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The Bunker: Volume 1 Paperback – 19 Aug 2014

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Most Helpful Customer Reviews on (beta) 10 reviews
3 of 3 people found the following review helpful
Interesting concept, trippy story and worth checking out. 31 July 2014
By W. McCoy - Published on
Format: Paperback
I love comics that mess with my head (Mind MGMT, I'm looking at you), and 'The Bunker: Volume 1 by Joshua Hale Fialkov falls into that category. It's got a little SF, a little horror, and a little drama.

Five friends go into the woods to bury a time capsule. This is the only part of the story that was a bit contrived to me, but it gets the story going, so I'm willing to let it be. While they are digging a hole to bury it, they find a bunker. When they enter it, they each find a letter written to themselves from their future selves. The letters are way too personal to be the prank that they initially think this is. They describe how the world will be destroyed in the near future and what they need to do, or not do, in order to stop it. All is not as it seems as there is some plotting and scheming. The story weaves between past, future and present. If you know the future, can it be changed? Is it a set course or is it malleable?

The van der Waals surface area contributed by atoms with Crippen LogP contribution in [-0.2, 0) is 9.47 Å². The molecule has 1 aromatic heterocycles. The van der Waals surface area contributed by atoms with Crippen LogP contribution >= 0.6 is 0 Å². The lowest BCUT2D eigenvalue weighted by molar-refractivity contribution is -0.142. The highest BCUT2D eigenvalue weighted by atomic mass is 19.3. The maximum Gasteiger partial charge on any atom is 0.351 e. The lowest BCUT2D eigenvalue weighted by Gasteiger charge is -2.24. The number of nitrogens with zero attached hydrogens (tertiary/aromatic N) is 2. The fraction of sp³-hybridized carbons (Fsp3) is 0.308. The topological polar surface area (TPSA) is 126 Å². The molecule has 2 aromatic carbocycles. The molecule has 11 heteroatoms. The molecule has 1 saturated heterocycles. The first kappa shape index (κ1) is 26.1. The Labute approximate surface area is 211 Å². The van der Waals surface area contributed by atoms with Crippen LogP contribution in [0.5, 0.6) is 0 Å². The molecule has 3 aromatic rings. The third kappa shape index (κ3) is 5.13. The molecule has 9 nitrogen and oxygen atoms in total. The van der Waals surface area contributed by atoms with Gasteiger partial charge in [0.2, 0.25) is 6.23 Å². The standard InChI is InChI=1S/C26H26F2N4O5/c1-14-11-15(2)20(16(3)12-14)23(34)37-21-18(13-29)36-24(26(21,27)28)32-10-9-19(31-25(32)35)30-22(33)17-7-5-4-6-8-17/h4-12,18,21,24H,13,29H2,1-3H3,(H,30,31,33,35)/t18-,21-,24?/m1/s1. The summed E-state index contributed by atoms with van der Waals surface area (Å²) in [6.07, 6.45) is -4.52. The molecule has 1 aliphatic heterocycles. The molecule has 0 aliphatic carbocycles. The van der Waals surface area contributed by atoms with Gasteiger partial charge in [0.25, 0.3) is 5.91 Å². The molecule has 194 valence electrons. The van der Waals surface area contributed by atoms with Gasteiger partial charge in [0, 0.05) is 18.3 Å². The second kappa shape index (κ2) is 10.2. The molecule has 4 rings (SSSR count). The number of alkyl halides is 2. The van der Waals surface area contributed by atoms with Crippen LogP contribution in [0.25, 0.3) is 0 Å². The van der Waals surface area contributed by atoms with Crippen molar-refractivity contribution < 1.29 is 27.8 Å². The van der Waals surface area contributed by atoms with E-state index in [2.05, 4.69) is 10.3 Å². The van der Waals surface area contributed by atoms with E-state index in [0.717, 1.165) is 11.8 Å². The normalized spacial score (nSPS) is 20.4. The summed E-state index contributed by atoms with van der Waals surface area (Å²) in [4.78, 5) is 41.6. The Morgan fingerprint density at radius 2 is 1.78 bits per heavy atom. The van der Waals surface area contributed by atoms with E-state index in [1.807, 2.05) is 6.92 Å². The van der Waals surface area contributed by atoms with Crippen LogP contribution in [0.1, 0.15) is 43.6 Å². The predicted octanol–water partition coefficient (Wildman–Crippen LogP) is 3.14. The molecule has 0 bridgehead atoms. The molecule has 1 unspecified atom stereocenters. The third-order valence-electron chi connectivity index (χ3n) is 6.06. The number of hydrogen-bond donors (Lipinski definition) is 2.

The art by Joe Infurnari is good. It's a bit rougher than I usually like, but it serves the story well. It makes the story a bit murky, but I think that's intentional. The story is good, but the time capsule thing bugged me. Also the fact that among 5 friends more than one has a huge role to play in the future. It'll be interesting to see how this plays out.

I received a review copy of this graphic novel from Diamond Book Distributors and NetGalley in exchange for an honest review. Thank you for allowing me to review this graphic novel.
2 of 2 people found the following review helpful
Big Chilling (4.5 stars) 17 Aug 2014
By Alt - Published on
Format: Kindle Edition